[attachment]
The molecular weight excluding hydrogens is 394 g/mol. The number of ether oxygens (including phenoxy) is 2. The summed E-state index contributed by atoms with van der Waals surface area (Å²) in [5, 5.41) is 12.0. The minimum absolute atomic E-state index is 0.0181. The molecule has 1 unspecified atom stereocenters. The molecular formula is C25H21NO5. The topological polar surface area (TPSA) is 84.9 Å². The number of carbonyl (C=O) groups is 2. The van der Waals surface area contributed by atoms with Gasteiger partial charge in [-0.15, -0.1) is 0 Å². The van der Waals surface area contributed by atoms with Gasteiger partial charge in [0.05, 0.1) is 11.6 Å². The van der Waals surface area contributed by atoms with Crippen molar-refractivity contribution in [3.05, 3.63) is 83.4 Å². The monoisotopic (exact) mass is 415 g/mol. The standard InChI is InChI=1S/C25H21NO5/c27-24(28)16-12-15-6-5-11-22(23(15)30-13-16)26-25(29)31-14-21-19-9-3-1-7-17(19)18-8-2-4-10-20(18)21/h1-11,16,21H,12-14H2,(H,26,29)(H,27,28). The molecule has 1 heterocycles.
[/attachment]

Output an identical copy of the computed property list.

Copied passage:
The molecular weight excluding hydrogens is 394 g/mol. The number of ether oxygens (including phenoxy) is 2. The summed E-state index contributed by atoms with van der Waals surface area (Å²) in [5, 5.41) is 12.0. The minimum absolute atomic E-state index is 0.0181. The molecule has 1 unspecified atom stereocenters. The molecular formula is C25H21NO5. The topological polar surface area (TPSA) is 84.9 Å². The number of carbonyl (C=O) groups is 2. The van der Waals surface area contributed by atoms with Gasteiger partial charge in [-0.15, -0.1) is 0 Å². The van der Waals surface area contributed by atoms with Gasteiger partial charge in [0.05, 0.1) is 11.6 Å². The van der Waals surface area contributed by atoms with Crippen molar-refractivity contribution in [3.05, 3.63) is 83.4 Å². The monoisotopic (exact) mass is 415 g/mol. The standard InChI is InChI=1S/C25H21NO5/c27-24(28)16-12-15-6-5-11-22(23(15)30-13-16)26-25(29)31-14-21-19-9-3-1-7-17(19)18-8-2-4-10-20(18)21/h1-11,16,21H,12-14H2,(H,26,29)(H,27,28). The molecule has 1 heterocycles.